Version Control for Academics

My first post explained why I started this blog. Essentially, I started to make notes to myself about how I setup and use all the various bits of software that I use. But then I figured that it would be nice of me to put them online, since it’s not much more work for me, and maybe it’ll help out some other hapless person (e.g. grad students trying to figure out this grad school thing). I then mentioned version control, which is one of those things I wish someone had talked with me about at the very beginning of grad school.

Version control is one of those things that you don’t need, until you really really really need it. There’s a great article by Jake Bowers in The Political Methodologist that makes the case for why you need version control in your life, so I won’t focus too much on that here. There are a few other good articles online on the advantages of version control. For example. here and here. Finally, here’s a good article on why git is so great to use with collaborators (co-authors). One of my favorite features of using a formal version control system is that it lets me avoid things like this:

version control hell

Instead, I’m going to focus on my setup and how I implement version control. There are a few different ways to do this, but I’m pretty happy with my setup, so that’s what I’ll focus on here. I use git and Github. Git is the version management system, Github is just an online host (probably the most popular git-based one). You absolutely don’t need to use github if you use git. You can see all my public repos on github here

Step 1: Download and Install git (and a GUI, if you want one)

Installing git is super easy. You can navigate to git’s website and find a link to download the file. Some Linux distributions have git installed already. If not, you can do sudo apt-get install git or similar.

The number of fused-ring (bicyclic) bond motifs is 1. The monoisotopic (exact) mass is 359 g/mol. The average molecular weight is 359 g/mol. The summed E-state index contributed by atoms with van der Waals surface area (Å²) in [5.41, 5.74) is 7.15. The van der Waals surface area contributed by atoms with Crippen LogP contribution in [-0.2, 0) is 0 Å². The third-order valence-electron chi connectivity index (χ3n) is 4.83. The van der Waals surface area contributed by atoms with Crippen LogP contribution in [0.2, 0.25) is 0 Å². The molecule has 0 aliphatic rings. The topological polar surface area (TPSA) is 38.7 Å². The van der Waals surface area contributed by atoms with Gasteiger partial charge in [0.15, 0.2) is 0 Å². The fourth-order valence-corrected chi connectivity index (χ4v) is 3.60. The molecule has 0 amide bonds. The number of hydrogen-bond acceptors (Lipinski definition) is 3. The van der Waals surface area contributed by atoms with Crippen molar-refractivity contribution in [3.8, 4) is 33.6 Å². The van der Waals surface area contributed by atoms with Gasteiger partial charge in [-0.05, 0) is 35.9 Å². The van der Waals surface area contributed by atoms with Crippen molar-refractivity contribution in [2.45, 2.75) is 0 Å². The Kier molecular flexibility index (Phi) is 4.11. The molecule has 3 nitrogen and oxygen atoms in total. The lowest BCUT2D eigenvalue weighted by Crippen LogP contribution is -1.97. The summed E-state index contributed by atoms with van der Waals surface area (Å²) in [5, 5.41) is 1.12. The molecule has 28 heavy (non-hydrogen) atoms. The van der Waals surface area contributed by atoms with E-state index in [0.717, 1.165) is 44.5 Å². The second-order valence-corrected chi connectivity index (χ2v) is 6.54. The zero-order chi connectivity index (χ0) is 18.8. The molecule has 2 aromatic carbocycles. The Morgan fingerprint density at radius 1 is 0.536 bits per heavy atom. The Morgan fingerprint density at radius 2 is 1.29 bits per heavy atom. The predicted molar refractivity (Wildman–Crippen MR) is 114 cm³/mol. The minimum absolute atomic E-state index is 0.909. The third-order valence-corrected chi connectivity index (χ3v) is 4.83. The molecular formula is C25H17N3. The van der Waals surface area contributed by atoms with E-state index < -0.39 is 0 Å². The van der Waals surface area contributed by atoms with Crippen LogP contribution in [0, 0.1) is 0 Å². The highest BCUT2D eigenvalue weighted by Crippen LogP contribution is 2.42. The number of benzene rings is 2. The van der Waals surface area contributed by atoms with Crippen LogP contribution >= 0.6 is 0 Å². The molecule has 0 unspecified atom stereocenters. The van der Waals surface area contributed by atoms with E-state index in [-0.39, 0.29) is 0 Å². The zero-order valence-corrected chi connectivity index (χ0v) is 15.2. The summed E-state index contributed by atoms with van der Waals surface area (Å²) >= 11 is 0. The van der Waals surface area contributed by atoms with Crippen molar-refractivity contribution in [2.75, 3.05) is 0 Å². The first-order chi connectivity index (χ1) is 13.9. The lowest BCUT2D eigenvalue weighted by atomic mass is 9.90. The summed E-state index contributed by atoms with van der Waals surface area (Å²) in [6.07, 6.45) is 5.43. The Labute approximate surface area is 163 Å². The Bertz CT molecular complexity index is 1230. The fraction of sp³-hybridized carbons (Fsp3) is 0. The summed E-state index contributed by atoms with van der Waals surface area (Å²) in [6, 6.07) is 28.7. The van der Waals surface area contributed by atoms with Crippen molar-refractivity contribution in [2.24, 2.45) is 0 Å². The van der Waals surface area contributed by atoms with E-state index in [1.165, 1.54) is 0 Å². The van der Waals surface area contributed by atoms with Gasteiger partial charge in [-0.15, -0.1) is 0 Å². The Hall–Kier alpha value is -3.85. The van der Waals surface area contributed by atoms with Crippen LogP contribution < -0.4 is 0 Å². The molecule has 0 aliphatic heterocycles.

git is a command line tool, which is great if you’re comfortable there. If not, there are a few programs out there that will provide a graphical interface for git. There’s a list available here. I tend to use git either from the command line or from within my text editor, so I don’t have much experience with the GUIs. Of the ones I’ve looked at, though I recommend (in no particular order) SmartGit, SourceTree, and Github.

Step 2: Configure git

Now that we have git installed, you need to tell it who you are. This is, again, super easy.1 From the terminal (or command line or powershell, depending on your OS), run

$ git config --global user.name "John Doe"
$ git config --global user.email [email protected]

The first line tells git to configure your user name to be “John Doe” (which you’ll obviously want to change, unless you happen to actually be named John Doe). The second line tells git your email (which you’ll also need to change). The --global option tells git to remember this for everywhere on your computer, so you will not need to tell git your username or email address ever again. You can check to make sure that git is remembering those options with:

git config --list 

which will list all the options that git is remembering.

Step 3: Learn git

You can learn everything you’ll need to know in about 15 minutes. There are so many online guides on how to learn git that I’m not going to cover this. This tutorial is nice because you don’t even have to have git installed. Here is a more in-depth guide. You can also just google “learn git” and a bajillion resources will pop up. Don’t pay for anything; everything you will need is available online.

Git plays well with Github, which is an online resource. Think of it as a kind of “facebook for nerds”. You can put your repos on github for free if they’re made public. They give out a few private repos to academics for free, but you have to request it here2 This will allow you to “push” your changes to github. Then a coauthor can “pull” your changes to their computer (or you can “pull” them to sync between different computers).